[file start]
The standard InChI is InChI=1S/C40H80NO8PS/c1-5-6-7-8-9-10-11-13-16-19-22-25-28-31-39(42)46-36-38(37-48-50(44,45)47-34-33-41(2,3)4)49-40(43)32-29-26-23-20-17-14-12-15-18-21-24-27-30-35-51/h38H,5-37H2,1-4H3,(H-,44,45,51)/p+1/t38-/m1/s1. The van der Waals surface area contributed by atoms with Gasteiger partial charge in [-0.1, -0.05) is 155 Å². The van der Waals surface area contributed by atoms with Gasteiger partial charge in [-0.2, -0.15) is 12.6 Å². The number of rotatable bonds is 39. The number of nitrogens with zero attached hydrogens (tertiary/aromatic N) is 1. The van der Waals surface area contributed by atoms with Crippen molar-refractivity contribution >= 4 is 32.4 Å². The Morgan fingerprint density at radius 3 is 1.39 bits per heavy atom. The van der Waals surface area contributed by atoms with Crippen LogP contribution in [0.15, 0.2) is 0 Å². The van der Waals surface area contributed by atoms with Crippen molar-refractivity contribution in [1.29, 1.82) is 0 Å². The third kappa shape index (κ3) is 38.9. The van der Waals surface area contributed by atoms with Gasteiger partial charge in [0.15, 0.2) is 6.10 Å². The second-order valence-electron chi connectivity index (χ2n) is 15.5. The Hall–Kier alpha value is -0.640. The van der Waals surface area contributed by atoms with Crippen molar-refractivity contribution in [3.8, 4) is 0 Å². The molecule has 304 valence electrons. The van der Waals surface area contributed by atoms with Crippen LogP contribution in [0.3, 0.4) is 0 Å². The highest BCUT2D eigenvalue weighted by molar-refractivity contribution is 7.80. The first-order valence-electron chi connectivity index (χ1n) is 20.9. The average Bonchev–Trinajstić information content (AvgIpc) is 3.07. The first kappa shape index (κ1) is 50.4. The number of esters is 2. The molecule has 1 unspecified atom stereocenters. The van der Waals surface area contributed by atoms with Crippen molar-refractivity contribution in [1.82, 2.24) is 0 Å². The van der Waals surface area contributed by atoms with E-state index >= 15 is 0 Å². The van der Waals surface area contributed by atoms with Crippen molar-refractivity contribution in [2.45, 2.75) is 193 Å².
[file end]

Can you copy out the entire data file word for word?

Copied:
The standard InChI is InChI=1S/C40H80NO8PS/c1-5-6-7-8-9-10-11-13-16-19-22-25-28-31-39(42)46-36-38(37-48-50(44,45)47-34-33-41(2,3)4)49-40(43)32-29-26-23-20-17-14-12-15-18-21-24-27-30-35-51/h38H,5-37H2,1-4H3,(H-,44,45,51)/p+1/t38-/m1/s1. The van der Waals surface area contributed by atoms with Gasteiger partial charge in [-0.1, -0.05) is 155 Å². The van der Waals surface area contributed by atoms with Gasteiger partial charge in [-0.2, -0.15) is 12.6 Å². The number of rotatable bonds is 39. The number of nitrogens with zero attached hydrogens (tertiary/aromatic N) is 1. The van der Waals surface area contributed by atoms with Crippen molar-refractivity contribution >= 4 is 32.4 Å². The Morgan fingerprint density at radius 3 is 1.39 bits per heavy atom. The van der Waals surface area contributed by atoms with Crippen LogP contribution in [0.15, 0.2) is 0 Å². The van der Waals surface area contributed by atoms with Crippen molar-refractivity contribution in [1.29, 1.82) is 0 Å². The third kappa shape index (κ3) is 38.9. The van der Waals surface area contributed by atoms with Gasteiger partial charge in [0.15, 0.2) is 6.10 Å². The second-order valence-electron chi connectivity index (χ2n) is 15.5. The Hall–Kier alpha value is -0.640. The van der Waals surface area contributed by atoms with Crippen molar-refractivity contribution in [3.8, 4) is 0 Å². The molecule has 304 valence electrons. The van der Waals surface area contributed by atoms with Crippen LogP contribution in [0.3, 0.4) is 0 Å². The highest BCUT2D eigenvalue weighted by molar-refractivity contribution is 7.80. The first-order valence-electron chi connectivity index (χ1n) is 20.9. The average Bonchev–Trinajstić information content (AvgIpc) is 3.07. The first kappa shape index (κ1) is 50.4. The number of esters is 2. The molecule has 1 unspecified atom stereocenters. The van der Waals surface area contributed by atoms with Crippen molar-refractivity contribution in [1.82, 2.24) is 0 Å². The van der Waals surface area contributed by atoms with E-state index >= 15 is 0 Å². The van der Waals surface area contributed by atoms with Crippen molar-refractivity contribution in [2.45, 2.75) is 193 Å².